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Compliance Overhaul a Start

ICANN is clearly changing with the new CEO making immediate changes to the organizational structure and Compliance announcing a number more effective tools and procedures at Sunday's At-Large Advisory Committee (ALAC) and Regional Leadership Meetings. It seems very ambitious and they will need to be because our year-long research, publicly distributed here for the first time, shows a complete breakdown in ICANN's Compliance functions on every level possible. more»

European Privacy Authorities Object to ICANN Whois Proposals

In response to a letter from ICANN's Noncommercial Users Constituency (NCUC) to data protection authorities concerning overreaching requests of law enforcement agencies in ICANN's ongoing Registrar Accreditation Agreement negotiations, the Article 29 Data Protection Working Party has written the ICANN Board. more»

Is It About to Get Much Harder to Own a Domain Name?

Question: why has air travel become so painful? Because the threat posed by bad actors requires making everyone jump through hoops before letting them board a plane. To the point that, despite obvious requirements to ensure air safety, some are now openly questioning if the cure is not worse than the disease. Registering a domain name could be about to go the same way. more»

A Confession About The ICANN WHOIS Data Reminder Policy

With all the recent attention to WHOIS, it's time for a confession: I'm somewhat guilty for the infamous WHOIS Data Reminder Policy. With hindsight, it's a bad policy, and it needs to die. The year was 2002. ICANN's DNSO (soon to be renamed as the GNSO) had a WHOIS Task Force, and was trying to extract policy choices from an ill-conceived and worse-executed survey of assorted self-selected stakeholders. more»

Accountability, Transparency, and… Consistency?

ICANN Compliance now has two conflicting answers on record concerning the enforceability of RAA 378 on WHOIS inaccuracy. This is a topic of extreme importance and one we are trying to get to the bottom of. ...inconsistency needs to be resolved as it directly impacts the current RAA negotiations and certainly before new gTLDs are deployed. more»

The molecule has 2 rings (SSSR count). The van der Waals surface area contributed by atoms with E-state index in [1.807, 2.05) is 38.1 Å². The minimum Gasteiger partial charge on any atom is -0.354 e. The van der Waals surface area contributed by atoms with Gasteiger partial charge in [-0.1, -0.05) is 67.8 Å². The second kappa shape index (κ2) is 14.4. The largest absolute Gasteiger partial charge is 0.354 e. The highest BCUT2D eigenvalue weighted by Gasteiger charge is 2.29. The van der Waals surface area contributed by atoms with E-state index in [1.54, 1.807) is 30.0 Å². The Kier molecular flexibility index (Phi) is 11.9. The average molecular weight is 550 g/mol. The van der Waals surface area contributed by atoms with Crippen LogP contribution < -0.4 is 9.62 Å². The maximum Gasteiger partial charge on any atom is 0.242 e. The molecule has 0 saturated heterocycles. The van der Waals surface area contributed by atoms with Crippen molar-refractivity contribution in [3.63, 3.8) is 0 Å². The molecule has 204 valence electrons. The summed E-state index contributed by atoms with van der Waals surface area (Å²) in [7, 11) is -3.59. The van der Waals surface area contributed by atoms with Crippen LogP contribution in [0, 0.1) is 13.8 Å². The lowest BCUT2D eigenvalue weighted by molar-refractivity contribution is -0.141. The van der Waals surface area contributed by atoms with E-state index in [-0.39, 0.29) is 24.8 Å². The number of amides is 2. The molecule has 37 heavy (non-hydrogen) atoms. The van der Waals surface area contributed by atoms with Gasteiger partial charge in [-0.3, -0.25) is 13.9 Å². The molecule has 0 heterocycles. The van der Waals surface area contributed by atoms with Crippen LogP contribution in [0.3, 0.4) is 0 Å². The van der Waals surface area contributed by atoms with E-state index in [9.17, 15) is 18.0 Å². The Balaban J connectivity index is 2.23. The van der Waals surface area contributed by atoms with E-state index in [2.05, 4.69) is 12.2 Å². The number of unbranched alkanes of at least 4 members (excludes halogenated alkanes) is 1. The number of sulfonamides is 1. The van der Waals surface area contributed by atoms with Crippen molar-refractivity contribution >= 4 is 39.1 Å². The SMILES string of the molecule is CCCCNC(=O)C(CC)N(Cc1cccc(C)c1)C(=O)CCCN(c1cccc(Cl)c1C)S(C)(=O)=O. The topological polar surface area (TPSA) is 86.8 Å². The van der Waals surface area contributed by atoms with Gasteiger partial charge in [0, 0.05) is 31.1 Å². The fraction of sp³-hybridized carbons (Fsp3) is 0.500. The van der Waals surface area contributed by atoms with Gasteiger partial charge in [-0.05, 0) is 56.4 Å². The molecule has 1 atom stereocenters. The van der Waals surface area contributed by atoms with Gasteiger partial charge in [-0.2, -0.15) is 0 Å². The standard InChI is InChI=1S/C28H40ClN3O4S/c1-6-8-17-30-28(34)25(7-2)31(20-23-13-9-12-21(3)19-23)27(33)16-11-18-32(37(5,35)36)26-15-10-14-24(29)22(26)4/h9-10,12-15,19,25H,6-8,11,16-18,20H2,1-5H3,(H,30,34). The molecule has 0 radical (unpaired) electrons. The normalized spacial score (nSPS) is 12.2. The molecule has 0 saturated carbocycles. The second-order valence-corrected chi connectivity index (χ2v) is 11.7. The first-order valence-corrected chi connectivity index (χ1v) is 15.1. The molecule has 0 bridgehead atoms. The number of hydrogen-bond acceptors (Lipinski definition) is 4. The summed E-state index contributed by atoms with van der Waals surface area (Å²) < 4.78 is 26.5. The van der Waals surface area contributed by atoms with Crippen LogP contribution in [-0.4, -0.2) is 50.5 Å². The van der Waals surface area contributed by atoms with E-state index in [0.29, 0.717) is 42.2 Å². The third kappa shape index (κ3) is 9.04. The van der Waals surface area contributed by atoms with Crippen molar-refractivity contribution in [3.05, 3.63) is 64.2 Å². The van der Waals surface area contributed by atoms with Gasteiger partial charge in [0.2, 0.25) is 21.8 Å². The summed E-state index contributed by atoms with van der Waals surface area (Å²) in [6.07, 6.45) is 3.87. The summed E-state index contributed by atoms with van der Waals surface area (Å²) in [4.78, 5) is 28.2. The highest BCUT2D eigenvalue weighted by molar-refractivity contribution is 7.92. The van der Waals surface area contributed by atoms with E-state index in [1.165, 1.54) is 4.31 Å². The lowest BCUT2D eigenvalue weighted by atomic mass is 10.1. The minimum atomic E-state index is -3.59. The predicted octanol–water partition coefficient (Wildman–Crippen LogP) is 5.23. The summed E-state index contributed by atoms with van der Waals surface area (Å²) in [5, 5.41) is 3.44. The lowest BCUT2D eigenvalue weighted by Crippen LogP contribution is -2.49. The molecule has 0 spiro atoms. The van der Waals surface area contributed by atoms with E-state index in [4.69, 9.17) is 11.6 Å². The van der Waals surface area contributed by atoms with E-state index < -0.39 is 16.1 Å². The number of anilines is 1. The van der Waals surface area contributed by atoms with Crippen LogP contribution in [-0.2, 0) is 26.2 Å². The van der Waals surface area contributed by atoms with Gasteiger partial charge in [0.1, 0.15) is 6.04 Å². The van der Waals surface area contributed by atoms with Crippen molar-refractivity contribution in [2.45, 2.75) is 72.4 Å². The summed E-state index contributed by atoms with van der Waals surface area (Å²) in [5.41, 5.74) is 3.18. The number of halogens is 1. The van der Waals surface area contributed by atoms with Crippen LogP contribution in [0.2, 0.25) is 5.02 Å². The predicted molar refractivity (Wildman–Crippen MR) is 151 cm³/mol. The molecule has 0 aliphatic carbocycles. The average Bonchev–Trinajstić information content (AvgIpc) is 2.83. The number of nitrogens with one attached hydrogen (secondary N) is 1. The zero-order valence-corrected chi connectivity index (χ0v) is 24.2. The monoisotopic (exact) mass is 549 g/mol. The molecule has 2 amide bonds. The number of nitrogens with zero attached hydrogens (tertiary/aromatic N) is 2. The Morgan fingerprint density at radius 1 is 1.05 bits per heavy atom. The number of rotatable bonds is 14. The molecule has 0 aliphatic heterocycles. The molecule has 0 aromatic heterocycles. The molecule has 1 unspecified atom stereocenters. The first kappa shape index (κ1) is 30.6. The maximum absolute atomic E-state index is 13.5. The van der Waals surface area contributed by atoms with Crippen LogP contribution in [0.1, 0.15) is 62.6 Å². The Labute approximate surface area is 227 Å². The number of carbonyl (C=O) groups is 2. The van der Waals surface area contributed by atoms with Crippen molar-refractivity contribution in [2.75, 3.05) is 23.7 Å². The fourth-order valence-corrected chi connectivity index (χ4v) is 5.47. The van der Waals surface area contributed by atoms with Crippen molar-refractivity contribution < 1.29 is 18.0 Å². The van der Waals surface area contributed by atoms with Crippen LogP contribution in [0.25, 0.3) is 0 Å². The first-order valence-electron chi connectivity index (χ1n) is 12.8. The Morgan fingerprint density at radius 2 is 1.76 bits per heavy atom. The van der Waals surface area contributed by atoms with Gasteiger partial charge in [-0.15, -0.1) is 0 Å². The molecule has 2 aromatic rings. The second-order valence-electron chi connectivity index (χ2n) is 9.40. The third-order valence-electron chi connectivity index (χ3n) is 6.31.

Is IPv6 a Boon to Criminals and Foe to the FBI?

Declan McCullagh recently opined that the "FBI [and the] DEA warn [that] IPv6 could shield criminals from police." His post was picked-up relatively widely in the past few days, with the headlines adding more hyperbole along the way. So just how real is this threat? Let's take a look. more»

WHOIS Review and Beyond 3.7.8

We have posted our support of the WHOIS Policy Review Team Report with two important comments. First, on page 79 of the report it is confirmed that the RAA is unenforceable on WHOIS inaccuracy (we wrote about this while at the last ICANN meeting) because the language of RAA 3.7.8 has no enforcement provision. It is now time for ICANN to confirm this problem officially.  more»

ICANN Gets Crazy… Again!

The same thing happens before every ICANN meeting. It starts raining. Not men, as the song goes, or droplets of H2O. It starts raining documents. In the run-up to one of its three-a-year international meetings, ICANN goes into hyperdrive. And this time, days before the Prague meeting (from the 24th to the 29th), the usual downpour has turned into a veritable deluge. Let's just take June 4th as an example. more»

Running DNSBLs in an IPv6 World

DNS blacklists for IPv4 addresses are now nearly 15 years old, and DNSBL operators have gathered a great deal of expertise running them. Over the next decade or two mail will probably move to IPv6. How will running IPv6 DNSBLs differ from IPv4? There aren't any significant IPv6 DNSBLs yet since there isn't significant unwanted IPv6 mail traffic yet (or significant wanted traffic, for that matter), but we can make some extrapolations from the IPv4 experience. more»

Fake Bank Site, Fake Registrar

In our continuing review of Rogue Registrars we have stumbled upon on a very elaborate fake banking site for "Swiss Bank" or "Bank of Switzerland". To the casual Internet consumer this site probably appears legitimate, but a number of clues tip off the fraud. Phishing sites are everywhere so this does not immediately raise eyebrows until you review the Thick WHOIS record for the domain. more»